Bots and bullies. Spammers, scammers and hate speech. Mass layoffs and the self-imposed threat of bankruptcy. Twitter has real problems. And the world is watching to see whether or not Elon Musk and his team can solve these problems.
As someone who has interviewed thousands of executives — and connected many of them with troubled companies that desperately needed outside help — the new management of Twitter doesn’t seem to be operating by the playbook of the heroic Fixer, the leader who eagerly runs into the burning building time after time.
Twitter was founded by visionaries but has accumulated problems as it has grown in popularity since 2006. The company could use fresh energy, granted. It was only briefly profitable, with a consistent history of loss-making, but that’s nothing new in the tech world. Heck, look at Amazon, which still built the fifth most valuable business on earth, valued at about $1 trillion even in today’s bear market, despite regular annual losses over the course of its existence.
Could Elon make something better out of Twitter, long term? Maybe. Probably. But right now, today, Twitter needs a Fixer, which is not the kind of leader Musk is.
4 Types of Leadership
- The Fixer: This leader sees what’s broken and one or more ways to fix it. Fixers are drawn to even the most dysfunctional or toxic situations. They bring order out of chaos, cut through messes, conserve cash and resources, and figure out what needs to be expanded, cut, streamlined, aligned, and organized to create something better. Send a Fixer into a company that is hemorrhaging, and they know how to stop the bleeding.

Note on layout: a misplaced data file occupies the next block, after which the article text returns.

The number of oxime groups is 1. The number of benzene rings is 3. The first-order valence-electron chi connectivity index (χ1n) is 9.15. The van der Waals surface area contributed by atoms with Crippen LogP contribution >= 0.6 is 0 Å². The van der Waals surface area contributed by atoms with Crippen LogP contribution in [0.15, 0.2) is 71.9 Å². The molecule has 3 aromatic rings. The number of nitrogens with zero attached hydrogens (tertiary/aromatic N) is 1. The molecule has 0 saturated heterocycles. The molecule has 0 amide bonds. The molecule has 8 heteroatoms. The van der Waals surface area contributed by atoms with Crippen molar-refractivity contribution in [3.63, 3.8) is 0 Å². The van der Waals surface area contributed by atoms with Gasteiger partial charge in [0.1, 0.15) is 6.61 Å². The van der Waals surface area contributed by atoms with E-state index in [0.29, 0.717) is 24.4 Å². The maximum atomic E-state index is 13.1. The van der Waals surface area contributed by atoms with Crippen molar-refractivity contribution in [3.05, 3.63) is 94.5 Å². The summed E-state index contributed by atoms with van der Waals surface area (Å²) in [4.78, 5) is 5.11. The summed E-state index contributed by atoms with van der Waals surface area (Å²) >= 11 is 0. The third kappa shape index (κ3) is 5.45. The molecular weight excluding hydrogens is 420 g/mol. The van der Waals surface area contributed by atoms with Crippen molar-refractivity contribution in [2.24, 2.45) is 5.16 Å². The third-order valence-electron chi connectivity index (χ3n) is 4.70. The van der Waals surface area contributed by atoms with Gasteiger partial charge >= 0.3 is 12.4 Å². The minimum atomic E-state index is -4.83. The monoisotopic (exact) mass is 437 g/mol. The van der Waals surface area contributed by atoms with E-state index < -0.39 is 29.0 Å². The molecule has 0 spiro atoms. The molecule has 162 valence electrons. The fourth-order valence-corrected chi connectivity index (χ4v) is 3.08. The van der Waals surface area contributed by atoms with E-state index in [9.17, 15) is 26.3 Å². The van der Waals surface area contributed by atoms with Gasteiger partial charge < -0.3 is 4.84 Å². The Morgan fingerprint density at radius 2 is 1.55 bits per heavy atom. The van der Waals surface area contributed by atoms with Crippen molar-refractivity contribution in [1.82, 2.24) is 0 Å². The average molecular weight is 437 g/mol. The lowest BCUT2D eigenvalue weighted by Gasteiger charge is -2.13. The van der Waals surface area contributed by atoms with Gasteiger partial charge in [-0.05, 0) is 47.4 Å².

- The Artist: This leader starts with a blank canvas and creates a work of art, whether product, service, technology, message, campaign, platform, company, organization, or movement. Artist leaders envision the finished work and are able to enlist, enroll, sell, and revolutionize. They trust their ingenuity, resourcefulness, and out-of-the-box ability to innovate and move a team or organization past lethargy or stagnation.
- The Builder: This leader makes the foundation and structure for an organization to enter new markets and thrive. Helping ramp up a company, product, or division from small — even a handful of employees — to multimillion- or multibillion-dollar success takes a level of scrappiness and vision for what the fully constructed end-product looks like. The Builder loves growth mode.
- The Strategist: This leader operates at scale, leading an organization with a diverse agenda, navigating complexity where direction is far beyond their personal span of control. Strategists enhance structure, fortifying repeatable, defensible systems with long-term competitive advantages.
Elon Musk Is an Artist, Not a Fixer
Brilliant, uncompromising, innovative and inspiring: That’s Elon Musk. In addition to almost single-handedly sparking the revolution in electric vehicles, he has pioneered private investment and initiative in space exploration. And that’s to say nothing of brain-computer interfaces or new underground transportation systems aiming to zip around at close to the speed of sound.
One of his gifts is painting a picture in the minds of everyday people of the extraordinary things that will be possible in the future. People don’t just listen to him; they want to join in his vision.
Of the four types of company leaders I have identified in my decades of work with on-demand executives — the Fixer, the Artist, the Builder and the Strategist — Musk is the exemplar of the Artist. He sees a business as a blank canvas, then creates a “work of art,” whether it takes the form of a product, service, technology, message, campaign, platform, company, organization, or movement. Artist leaders envision the finished work and are able to enlist, enroll, sell, and revolutionize.